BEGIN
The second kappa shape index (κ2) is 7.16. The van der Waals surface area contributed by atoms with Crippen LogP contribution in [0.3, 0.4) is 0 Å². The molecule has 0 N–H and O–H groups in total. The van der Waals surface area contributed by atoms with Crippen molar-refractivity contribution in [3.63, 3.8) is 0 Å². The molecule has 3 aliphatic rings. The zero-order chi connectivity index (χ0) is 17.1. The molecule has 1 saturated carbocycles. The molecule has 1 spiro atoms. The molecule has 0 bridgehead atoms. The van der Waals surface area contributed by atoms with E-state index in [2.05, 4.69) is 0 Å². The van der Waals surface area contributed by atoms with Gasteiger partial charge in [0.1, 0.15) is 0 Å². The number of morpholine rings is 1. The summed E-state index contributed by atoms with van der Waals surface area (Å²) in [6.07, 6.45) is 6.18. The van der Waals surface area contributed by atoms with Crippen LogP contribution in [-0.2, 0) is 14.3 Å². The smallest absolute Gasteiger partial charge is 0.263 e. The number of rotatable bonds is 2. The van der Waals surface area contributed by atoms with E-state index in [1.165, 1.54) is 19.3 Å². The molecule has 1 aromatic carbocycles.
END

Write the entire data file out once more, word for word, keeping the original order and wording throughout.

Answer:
The second kappa shape index (κ2) is 7.16. The van der Waals surface area contributed by atoms with Crippen LogP contribution in [0.3, 0.4) is 0 Å². The molecule has 0 N–H and O–H groups in total. The van der Waals surface area contributed by atoms with Crippen molar-refractivity contribution in [3.63, 3.8) is 0 Å². The molecule has 3 aliphatic rings. The zero-order chi connectivity index (χ0) is 17.1. The molecule has 1 saturated carbocycles. The molecule has 1 spiro atoms. The molecule has 0 bridgehead atoms. The van der Waals surface area contributed by atoms with E-state index in [2.05, 4.69) is 0 Å². The van der Waals surface area contributed by atoms with Gasteiger partial charge in [0.1, 0.15) is 0 Å². The number of morpholine rings is 1. The summed E-state index contributed by atoms with van der Waals surface area (Å²) in [6.07, 6.45) is 6.18. The van der Waals surface area contributed by atoms with Crippen LogP contribution in [-0.2, 0) is 14.3 Å². The smallest absolute Gasteiger partial charge is 0.263 e. The number of rotatable bonds is 2. The van der Waals surface area contributed by atoms with E-state index in [1.165, 1.54) is 19.3 Å². The molecule has 1 aromatic carbocycles.